Mr. Jombo Samba, Head of the VGGT Secretariat in the Ministry of Lands, Housing and Country Planning  expressed immense thanks and appreciation to partners, especially FAO,for supporting the Ministry to undertake and implement land reforms and FAO for putting the study together.

He also encouraged participants to contribute to the findings from which they would also learn and put the land reform agenda forward reiterating that participants must learn and mainstream the findings in their various Ministries and other sectors.

Dr. Isata Mahoi of the West Africa Network for Peacebuilding (WANEP) commended FAO for supporting the government of Sierra Leone to improve the land tenure system in the country disclosing that many communities now understand land issues, that government has made tremendous efforts to sanitize the land tenure system, that Sierra Leone has been identified globally for implementing the VGGT, that land issues are now topical in the country and that most of the conflicts in the country are related to land.

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She also articulated that some communities have formulated bye-laws on how to utilize land while Local Champions are on the ground sensitizing people how to properly use land but emphasized that they want to scale-up the process concluding that some families now know the size of their lands in addition to understanding how to mediate and advocate on land issues.

In his PowerPoint presentation, the consultant, Mr. Prince Kamara underscored that the findings would not be the end as the COVID-19 is still around, that the findings are not new, that he used a structured questionnaire, random selection of households, checklists to collect qualitative data and use of the Krio and the local languages of the various communities.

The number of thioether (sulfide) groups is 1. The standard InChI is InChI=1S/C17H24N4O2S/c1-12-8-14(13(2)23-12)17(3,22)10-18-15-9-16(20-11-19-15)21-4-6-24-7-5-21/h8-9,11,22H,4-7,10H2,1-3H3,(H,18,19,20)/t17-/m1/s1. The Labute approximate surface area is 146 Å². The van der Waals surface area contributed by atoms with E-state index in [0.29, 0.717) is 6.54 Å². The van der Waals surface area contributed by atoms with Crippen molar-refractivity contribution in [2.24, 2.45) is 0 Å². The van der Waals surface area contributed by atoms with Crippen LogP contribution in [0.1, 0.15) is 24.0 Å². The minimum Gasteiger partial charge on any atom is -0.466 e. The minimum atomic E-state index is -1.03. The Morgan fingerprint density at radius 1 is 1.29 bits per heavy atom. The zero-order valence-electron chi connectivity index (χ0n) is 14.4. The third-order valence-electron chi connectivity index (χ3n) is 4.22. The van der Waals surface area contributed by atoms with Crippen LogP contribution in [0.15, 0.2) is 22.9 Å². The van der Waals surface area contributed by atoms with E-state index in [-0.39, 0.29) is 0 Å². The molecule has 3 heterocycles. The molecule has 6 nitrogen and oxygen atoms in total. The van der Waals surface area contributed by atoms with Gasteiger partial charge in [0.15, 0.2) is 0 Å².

He continued that he interviewed the Ministries of Lands,  Agriculture and companies that have acquired large acres of lands like Miro, NGOs in the land sector and the people, majority of whom responded that they are aware of COVID-19 and they believe the pandemic is real..

Mr. Kamara also revealed that 59% of the people responded that they heard about the pandemic in the local media while 29% said they heard about the pandemic from locals around them like chiefs and went on to state that all the respondents said that they panicked on hearing about the outbreak of the pandemic and are abiding by all the preventive measures.

The consultant went on to disclose that some of sources of income of those interviewed before COVID-19 replied that 93%  were involved in agriculture, others petty trading, riding of commercial motorbikes and causal workers and that there is a decrease in their income after COVID-19 with 80% of the farmers stating that they could not produce like before COVID-19.

The consultant further disclosed, “some of the interviewees have cut down on expenses, sold property like land, sent some relatives back home, lost their jobs while 95% said they have not received any help from government or anybody/institution. In most pandemics around the world, women are the most affected-these include broken marriages, increase in single female parents, women deprived of land, increased teenage pregnancy, school dropout for girls, increased prostitution, increased food insecurity for households and migration to rural areas. 32% of women said they received some kind of benefits from government.”

On how people acquire land, the respondents said through inheritance, can be collectively owned, can be bought,mortgaged/leased affirming that land disputes in the country have decreased by 50%, that there is now regular payment of land lease fees, fair settlement of land disputes and that there is huge loss in revenue for agricultural companies, shortage of supplies and difficulty to export products.

Francesca Romano FAO Land Tenure Officer in Rome, also made salient contributions online and wished all a successful meeting.

Earlier, Mr. Ibrahim Bangura National Coordinator of VGGT at FAO  highlighted the objectives of the validation workshop which he underscored is of high interest to FAO, and urged all to participate fully due to its importance informing that FAO has mapped huge acres of lands in Port Loko, Bombali, Bo and Kenema Districts all aimed at mitigating conflicts.

Mr. Gbassay Momoh of FAO moderated the discussion, questions and answers session while the vote of thanks was rendered by Mr. Joseph Rahall of Green Scenery.